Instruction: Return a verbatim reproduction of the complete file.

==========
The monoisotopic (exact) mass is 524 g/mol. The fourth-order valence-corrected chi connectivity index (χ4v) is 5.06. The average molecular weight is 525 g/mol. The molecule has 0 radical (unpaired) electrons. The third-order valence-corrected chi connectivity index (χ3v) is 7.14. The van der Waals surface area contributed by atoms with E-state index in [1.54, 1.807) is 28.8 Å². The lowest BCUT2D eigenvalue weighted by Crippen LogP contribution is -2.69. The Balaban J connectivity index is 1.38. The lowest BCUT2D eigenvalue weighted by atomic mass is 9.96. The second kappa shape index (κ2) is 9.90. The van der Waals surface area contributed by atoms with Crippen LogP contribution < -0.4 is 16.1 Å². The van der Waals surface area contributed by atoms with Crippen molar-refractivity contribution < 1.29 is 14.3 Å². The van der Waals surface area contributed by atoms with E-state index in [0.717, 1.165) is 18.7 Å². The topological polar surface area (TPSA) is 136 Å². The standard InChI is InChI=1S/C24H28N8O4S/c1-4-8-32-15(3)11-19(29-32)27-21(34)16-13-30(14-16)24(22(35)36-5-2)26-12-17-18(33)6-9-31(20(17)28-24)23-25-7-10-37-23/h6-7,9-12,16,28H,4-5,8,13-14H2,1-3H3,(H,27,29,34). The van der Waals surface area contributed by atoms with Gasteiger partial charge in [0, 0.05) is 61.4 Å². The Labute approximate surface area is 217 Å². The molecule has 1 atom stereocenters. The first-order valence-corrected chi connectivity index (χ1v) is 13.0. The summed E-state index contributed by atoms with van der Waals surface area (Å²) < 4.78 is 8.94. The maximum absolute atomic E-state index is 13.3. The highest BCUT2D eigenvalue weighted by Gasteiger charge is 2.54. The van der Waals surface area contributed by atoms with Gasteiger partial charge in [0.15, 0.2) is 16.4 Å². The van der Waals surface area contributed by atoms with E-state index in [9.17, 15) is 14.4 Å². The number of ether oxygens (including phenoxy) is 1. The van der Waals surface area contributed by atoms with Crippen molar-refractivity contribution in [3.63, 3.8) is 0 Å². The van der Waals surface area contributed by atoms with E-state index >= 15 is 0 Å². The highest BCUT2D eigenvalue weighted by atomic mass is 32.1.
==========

The monoisotopic (exact) mass is 524 g/mol. The fourth-order valence-corrected chi connectivity index (χ4v) is 5.06. The average molecular weight is 525 g/mol. The molecule has 0 radical (unpaired) electrons. The third-order valence-corrected chi connectivity index (χ3v) is 7.14. The van der Waals surface area contributed by atoms with E-state index in [1.54, 1.807) is 28.8 Å². The lowest BCUT2D eigenvalue weighted by Crippen LogP contribution is -2.69. The Balaban J connectivity index is 1.38. The lowest BCUT2D eigenvalue weighted by atomic mass is 9.96. The second kappa shape index (κ2) is 9.90. The van der Waals surface area contributed by atoms with Crippen LogP contribution < -0.4 is 16.1 Å². The van der Waals surface area contributed by atoms with Crippen molar-refractivity contribution < 1.29 is 14.3 Å². The van der Waals surface area contributed by atoms with E-state index in [0.717, 1.165) is 18.7 Å². The topological polar surface area (TPSA) is 136 Å². The standard InChI is InChI=1S/C24H28N8O4S/c1-4-8-32-15(3)11-19(29-32)27-21(34)16-13-30(14-16)24(22(35)36-5-2)26-12-17-18(33)6-9-31(20(17)28-24)23-25-7-10-37-23/h6-7,9-12,16,28H,4-5,8,13-14H2,1-3H3,(H,27,29,34). The van der Waals surface area contributed by atoms with Gasteiger partial charge in [0, 0.05) is 61.4 Å². The Labute approximate surface area is 217 Å². The molecule has 1 atom stereocenters. The first-order valence-corrected chi connectivity index (χ1v) is 13.0. The summed E-state index contributed by atoms with van der Waals surface area (Å²) < 4.78 is 8.94. The maximum absolute atomic E-state index is 13.3. The highest BCUT2D eigenvalue weighted by Gasteiger charge is 2.54. The van der Waals surface area contributed by atoms with Gasteiger partial charge in [0.15, 0.2) is 16.4 Å². The van der Waals surface area contributed by atoms with E-state index in [9.17, 15) is 14.4 Å². The number of ether oxygens (including phenoxy) is 1. The van der Waals surface area contributed by atoms with Crippen molar-refractivity contribution in [3.63, 3.8) is 0 Å². The van der Waals surface area contributed by atoms with E-state index >= 15 is 0 Å². The highest BCUT2D eigenvalue weighted by atomic mass is 32.1.